"Bloomsbury Poetry Classics" are selections from the work of some of our greatest poets. The series is aimed at the general reader rather than the specialist and carries no critical or explanatory apparatus. This can be found elsewhere. In the series, the poems introduce themselves, on an uncluttered page and in a format that is both attractive and convenient. The selections have been made by the distinguished poet, critic and biographer Ian Hamilton. Andrew Marvell was born in Yorkshire in 1621, and came to maturity during the Civil War. It is thought that his first sympathies were royalist, but that, with Cromwell's accession, his views changed. His famous "Horatian Ode" exhibits a deep equivocation which persisted throughout his subsequent political career. He served prominently as a civil servant under Cromwell and later as Member of Parliament for Hull, a post which he held throughout the Restoration until his death in 1678 - a death not perhaps accidental. Marvell's poems were not published until after his death and even then went largely neglected until this century. Modern critics have responded enthusiastically to Marvell as a man of mystery.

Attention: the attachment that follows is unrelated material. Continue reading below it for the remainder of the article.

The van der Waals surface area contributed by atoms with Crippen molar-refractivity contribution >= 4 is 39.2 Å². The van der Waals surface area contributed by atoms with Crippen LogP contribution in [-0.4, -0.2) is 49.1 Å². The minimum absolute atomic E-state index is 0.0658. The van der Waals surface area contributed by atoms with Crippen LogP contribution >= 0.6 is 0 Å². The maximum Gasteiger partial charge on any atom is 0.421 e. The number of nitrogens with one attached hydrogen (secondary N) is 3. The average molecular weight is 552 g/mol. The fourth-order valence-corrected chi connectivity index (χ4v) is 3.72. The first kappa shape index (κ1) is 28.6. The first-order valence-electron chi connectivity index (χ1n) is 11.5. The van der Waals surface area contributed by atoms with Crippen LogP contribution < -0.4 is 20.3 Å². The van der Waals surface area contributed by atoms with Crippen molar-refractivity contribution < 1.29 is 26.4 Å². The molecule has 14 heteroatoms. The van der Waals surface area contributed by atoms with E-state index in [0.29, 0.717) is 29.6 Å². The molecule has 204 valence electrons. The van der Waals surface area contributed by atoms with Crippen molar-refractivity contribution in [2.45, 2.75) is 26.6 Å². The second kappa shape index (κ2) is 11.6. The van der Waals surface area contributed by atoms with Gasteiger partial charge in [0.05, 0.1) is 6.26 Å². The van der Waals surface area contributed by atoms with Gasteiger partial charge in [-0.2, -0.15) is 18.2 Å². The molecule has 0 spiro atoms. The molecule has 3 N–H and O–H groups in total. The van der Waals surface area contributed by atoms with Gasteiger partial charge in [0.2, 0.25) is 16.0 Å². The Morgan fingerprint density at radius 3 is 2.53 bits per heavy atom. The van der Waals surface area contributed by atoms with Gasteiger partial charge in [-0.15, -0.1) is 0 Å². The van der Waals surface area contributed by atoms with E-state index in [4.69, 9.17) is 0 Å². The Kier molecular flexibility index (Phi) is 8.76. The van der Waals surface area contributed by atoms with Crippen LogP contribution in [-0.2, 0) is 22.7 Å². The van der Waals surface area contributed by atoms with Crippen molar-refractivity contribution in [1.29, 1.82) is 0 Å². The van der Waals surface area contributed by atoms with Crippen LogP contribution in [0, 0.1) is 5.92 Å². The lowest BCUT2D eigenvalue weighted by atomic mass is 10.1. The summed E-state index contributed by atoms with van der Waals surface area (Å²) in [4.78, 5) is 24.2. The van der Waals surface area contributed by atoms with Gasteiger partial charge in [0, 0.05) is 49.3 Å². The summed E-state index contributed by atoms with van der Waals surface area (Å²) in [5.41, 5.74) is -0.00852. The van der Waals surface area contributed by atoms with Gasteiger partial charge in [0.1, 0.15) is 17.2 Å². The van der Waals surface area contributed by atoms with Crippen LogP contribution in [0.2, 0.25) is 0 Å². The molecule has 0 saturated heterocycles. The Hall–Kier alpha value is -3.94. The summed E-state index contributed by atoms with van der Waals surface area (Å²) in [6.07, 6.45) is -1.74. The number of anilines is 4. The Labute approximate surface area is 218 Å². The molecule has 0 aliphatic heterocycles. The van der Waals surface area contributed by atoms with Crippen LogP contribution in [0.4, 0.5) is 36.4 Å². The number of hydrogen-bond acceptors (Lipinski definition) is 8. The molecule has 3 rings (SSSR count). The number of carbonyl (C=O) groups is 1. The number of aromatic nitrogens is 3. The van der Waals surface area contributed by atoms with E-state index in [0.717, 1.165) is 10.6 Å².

Publisher: Bloomsbury Publishing PLC
Number of pages: 128
Weight: 180 g
Dimensions: 160 x 112 x 19 mm
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